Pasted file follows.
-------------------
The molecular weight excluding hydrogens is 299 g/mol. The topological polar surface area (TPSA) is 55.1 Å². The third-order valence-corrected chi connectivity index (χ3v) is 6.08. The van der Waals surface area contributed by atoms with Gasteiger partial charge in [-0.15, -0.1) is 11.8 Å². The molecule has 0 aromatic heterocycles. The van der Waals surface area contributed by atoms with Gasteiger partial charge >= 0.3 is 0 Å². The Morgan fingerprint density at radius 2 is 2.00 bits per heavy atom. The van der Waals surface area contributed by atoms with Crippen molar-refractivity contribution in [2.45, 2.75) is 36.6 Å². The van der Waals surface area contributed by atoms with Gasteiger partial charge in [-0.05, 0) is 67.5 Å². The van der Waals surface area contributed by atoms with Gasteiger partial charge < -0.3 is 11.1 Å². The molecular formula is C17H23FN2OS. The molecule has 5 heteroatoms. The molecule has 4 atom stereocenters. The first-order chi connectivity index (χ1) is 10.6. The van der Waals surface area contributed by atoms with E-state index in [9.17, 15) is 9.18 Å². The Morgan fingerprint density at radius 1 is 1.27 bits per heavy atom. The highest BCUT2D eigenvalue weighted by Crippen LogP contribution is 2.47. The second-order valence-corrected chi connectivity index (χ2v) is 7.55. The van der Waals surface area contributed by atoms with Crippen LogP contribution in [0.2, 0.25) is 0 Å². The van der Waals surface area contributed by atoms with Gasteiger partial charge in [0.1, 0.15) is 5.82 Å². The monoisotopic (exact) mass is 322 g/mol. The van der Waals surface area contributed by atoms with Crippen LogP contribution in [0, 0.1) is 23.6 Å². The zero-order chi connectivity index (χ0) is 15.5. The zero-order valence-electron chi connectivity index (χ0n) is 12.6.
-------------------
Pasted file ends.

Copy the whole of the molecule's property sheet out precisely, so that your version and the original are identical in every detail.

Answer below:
The molecular weight excluding hydrogens is 299 g/mol. The topological polar surface area (TPSA) is 55.1 Å². The third-order valence-corrected chi connectivity index (χ3v) is 6.08. The van der Waals surface area contributed by atoms with Gasteiger partial charge in [-0.15, -0.1) is 11.8 Å². The molecule has 0 aromatic heterocycles. The van der Waals surface area contributed by atoms with Gasteiger partial charge >= 0.3 is 0 Å². The Morgan fingerprint density at radius 2 is 2.00 bits per heavy atom. The van der Waals surface area contributed by atoms with Crippen molar-refractivity contribution in [2.45, 2.75) is 36.6 Å². The van der Waals surface area contributed by atoms with Gasteiger partial charge in [-0.05, 0) is 67.5 Å². The van der Waals surface area contributed by atoms with Gasteiger partial charge < -0.3 is 11.1 Å². The molecular formula is C17H23FN2OS. The molecule has 5 heteroatoms. The molecule has 4 atom stereocenters. The first-order chi connectivity index (χ1) is 10.6. The van der Waals surface area contributed by atoms with E-state index in [9.17, 15) is 9.18 Å². The Morgan fingerprint density at radius 1 is 1.27 bits per heavy atom. The highest BCUT2D eigenvalue weighted by Crippen LogP contribution is 2.47. The second-order valence-corrected chi connectivity index (χ2v) is 7.55. The van der Waals surface area contributed by atoms with Crippen LogP contribution in [0.2, 0.25) is 0 Å². The van der Waals surface area contributed by atoms with Gasteiger partial charge in [0.1, 0.15) is 5.82 Å². The monoisotopic (exact) mass is 322 g/mol. The van der Waals surface area contributed by atoms with Crippen LogP contribution in [0, 0.1) is 23.6 Å². The zero-order chi connectivity index (χ0) is 15.5. The zero-order valence-electron chi connectivity index (χ0n) is 12.6.